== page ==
Hope. It was all Jep could think of these days. As he sat in the Dingy Inn, it was the only thing on his mind. Hope. Hope seemed tough to remember these days. Hope was what kept him going, though, when all else failed.
He looked around the Dingy Inn. It wasn’t much to look at; the name said it all. A dirt floor; scattered long tables with benches; and a huge fireplace. Bad weather was definitely driving people indoors this evening, and the din was becoming deafening. Men were singing, laughing, arguing and yelling to be heard. The light was dim and the smoke chokingly thick.
A stranger who had plopped down next to him earlier leaned over and said something Jep couldn’t quite make out over the noise of the crowd.
“What?” He fairly roared back at the man. “I can’t hear you!”
“I said, are you Jep?” The man screamed back.
“Hold on,” he turned towards the room and yelled out to the crowd, “You all quiet down!” Amazingly, several people nearby did. It wasn’t quite good enough for the man, though. He stood up and yelled again. “I said QUIET DOWN!” Now everyone stopped and looked their direction.
“That’s all. Thanks. I couldn’t hear a word my new friend here was saying. Go back to your business…just keep it at a low roar this time.”
The man turned back to Jep. “Now, you were saying…?”
“I was? Saying what?”
“I guess you’re right. I was saying wasn’t I?” The man chuckled. “Well, are you Jep or not?”
“I am, but how do you know my name?”
“Ike over there told me,” he said, indicating the innkeeper. “He also said you’re on your way to Jhent to see the king. Says you’re going to ask him to suspend taxation for one year. That right?”
Jep went back to his drink. He’d had this conversation several times over the last few weeks as he journeyed towards the capitol. When would he learn to keep his mouth shut?
“Yep.” He replied.
“Well,” the man said with a lopsided grin, “you must know the king pretty well then.”
Jep could tell they were gaining an audience. “I never met the man.” he said quietly.
“Never met him, you say? You must be related then. Is that royal blood flowing under that farmer’s rag you’re wearing?” The man’s grin was mocking. Laughter came from those closest.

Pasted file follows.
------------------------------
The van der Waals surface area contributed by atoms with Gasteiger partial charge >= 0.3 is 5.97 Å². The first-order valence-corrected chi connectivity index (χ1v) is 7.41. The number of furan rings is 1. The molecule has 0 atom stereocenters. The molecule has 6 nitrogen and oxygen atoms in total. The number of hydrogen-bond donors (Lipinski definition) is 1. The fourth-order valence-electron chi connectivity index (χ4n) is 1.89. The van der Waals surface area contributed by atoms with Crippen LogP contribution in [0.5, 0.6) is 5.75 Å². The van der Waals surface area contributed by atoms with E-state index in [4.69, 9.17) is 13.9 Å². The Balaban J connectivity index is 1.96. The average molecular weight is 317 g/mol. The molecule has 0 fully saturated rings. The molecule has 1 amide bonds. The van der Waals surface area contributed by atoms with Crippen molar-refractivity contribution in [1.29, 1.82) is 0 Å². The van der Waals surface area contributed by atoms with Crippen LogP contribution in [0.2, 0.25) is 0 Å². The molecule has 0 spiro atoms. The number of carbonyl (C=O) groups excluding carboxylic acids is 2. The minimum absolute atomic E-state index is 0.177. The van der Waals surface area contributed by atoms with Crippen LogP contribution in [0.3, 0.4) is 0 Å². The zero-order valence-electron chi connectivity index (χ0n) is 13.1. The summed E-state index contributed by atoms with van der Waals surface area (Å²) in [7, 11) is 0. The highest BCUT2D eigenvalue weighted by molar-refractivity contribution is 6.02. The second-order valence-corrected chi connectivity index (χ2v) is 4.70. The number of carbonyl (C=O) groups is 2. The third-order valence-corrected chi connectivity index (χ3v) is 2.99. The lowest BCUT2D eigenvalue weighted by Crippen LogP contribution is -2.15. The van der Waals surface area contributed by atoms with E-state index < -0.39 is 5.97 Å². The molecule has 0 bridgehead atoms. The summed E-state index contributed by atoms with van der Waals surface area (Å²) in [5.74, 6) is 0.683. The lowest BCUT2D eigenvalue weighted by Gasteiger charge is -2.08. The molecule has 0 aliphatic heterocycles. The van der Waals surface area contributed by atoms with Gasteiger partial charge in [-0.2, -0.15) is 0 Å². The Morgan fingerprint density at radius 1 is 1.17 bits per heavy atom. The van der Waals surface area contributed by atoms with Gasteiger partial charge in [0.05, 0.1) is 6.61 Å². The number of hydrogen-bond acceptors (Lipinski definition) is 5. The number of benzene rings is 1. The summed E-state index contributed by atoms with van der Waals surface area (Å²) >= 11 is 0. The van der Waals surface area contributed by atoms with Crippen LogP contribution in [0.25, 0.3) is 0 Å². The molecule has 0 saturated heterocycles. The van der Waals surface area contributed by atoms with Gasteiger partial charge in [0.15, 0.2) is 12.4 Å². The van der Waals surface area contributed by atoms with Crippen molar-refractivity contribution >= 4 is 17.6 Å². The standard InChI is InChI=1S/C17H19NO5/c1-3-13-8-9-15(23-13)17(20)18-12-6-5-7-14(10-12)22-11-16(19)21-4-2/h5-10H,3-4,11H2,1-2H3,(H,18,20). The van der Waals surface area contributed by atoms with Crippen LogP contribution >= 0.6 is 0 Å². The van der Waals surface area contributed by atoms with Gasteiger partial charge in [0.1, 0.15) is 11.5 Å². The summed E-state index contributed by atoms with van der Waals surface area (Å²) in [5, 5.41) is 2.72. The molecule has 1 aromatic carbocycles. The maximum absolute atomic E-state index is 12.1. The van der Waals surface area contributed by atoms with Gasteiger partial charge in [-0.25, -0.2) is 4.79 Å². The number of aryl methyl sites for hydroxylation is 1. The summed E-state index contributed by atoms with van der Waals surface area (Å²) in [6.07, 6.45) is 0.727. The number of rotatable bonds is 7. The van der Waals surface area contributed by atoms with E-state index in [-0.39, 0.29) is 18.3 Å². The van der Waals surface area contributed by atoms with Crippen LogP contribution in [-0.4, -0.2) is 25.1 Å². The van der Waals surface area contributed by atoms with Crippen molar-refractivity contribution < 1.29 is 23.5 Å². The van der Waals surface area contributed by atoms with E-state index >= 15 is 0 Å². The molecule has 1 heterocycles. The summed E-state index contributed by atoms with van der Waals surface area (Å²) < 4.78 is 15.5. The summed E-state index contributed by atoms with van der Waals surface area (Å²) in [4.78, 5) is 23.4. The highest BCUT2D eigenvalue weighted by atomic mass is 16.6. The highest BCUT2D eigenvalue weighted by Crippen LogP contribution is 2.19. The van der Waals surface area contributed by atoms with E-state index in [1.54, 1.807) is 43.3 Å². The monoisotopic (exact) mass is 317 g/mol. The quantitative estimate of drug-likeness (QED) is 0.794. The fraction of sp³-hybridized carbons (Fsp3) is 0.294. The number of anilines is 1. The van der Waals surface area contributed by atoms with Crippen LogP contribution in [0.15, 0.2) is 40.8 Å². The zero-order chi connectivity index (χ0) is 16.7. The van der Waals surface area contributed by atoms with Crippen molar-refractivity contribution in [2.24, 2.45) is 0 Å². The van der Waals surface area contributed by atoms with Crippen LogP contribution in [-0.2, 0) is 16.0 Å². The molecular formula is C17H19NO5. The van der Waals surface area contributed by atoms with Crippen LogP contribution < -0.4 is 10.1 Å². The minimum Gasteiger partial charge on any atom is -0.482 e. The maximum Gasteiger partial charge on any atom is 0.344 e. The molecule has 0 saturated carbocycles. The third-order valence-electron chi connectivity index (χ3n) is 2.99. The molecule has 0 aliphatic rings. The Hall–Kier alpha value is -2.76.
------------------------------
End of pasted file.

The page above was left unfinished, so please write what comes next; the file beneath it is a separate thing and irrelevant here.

Jep resigned himself to the fun they were about to have at his expense. “Nope. It’s farmer’s blood, same as the clothes. I’m just a plain, ordinary peasant who’s going to march into the king’s court on Justice Day and ask the king to give up a year’s worth of wealth so a few more of us might survive next winter. Go ahead, yuk it up.”
Jep could see he’d taken the air out of the man’s fun by hitting all the key points. The grin disappeared. “Son,” he practically whispered, “that’s suicide.”
“Maybe,” Jep answered, “but I’ve lost my whole family, save my little girl, the last few winters. I looked around for somebody to do something, I begged for somebody to do something; until I realized I’m the only one.”
“You? You’re the only one who can save us all? A farmer? Now why on earth would you think one small man can change things?”
“Who else? You? Them?” Jep challenged the room. “You’ve all lost loved ones to starvation and fevers brought on by winter. Which of you has a plan?”
Heads went down into their cups all across the room. “One man can’t do nothin’,” someone said.
“Not the one who never tries,” Jep replied. “Well if all the king does is execute me, at least I will have died trying to do something, instead of sitting home accepting my fate. I can’t believe God made me for that.”
Silence spread across the room like a plague. For once, Jep had shut them up. As he started to rise, the arm of the stranger shot out and grasped him. “Wait a moment, friend. Stay the night and rest. You can use my room.”
Grateful, Jep nodded.
The mocking was gone now. “A man like you going to Justice Day for us all,” he mused. “There may be hope yet.”
Jep thought about her again. Hope, his nine-year-old daughter. He looked the stranger in the eye, and saw reflected there the firmness of his own gaze.
“Hope is counting on me.”
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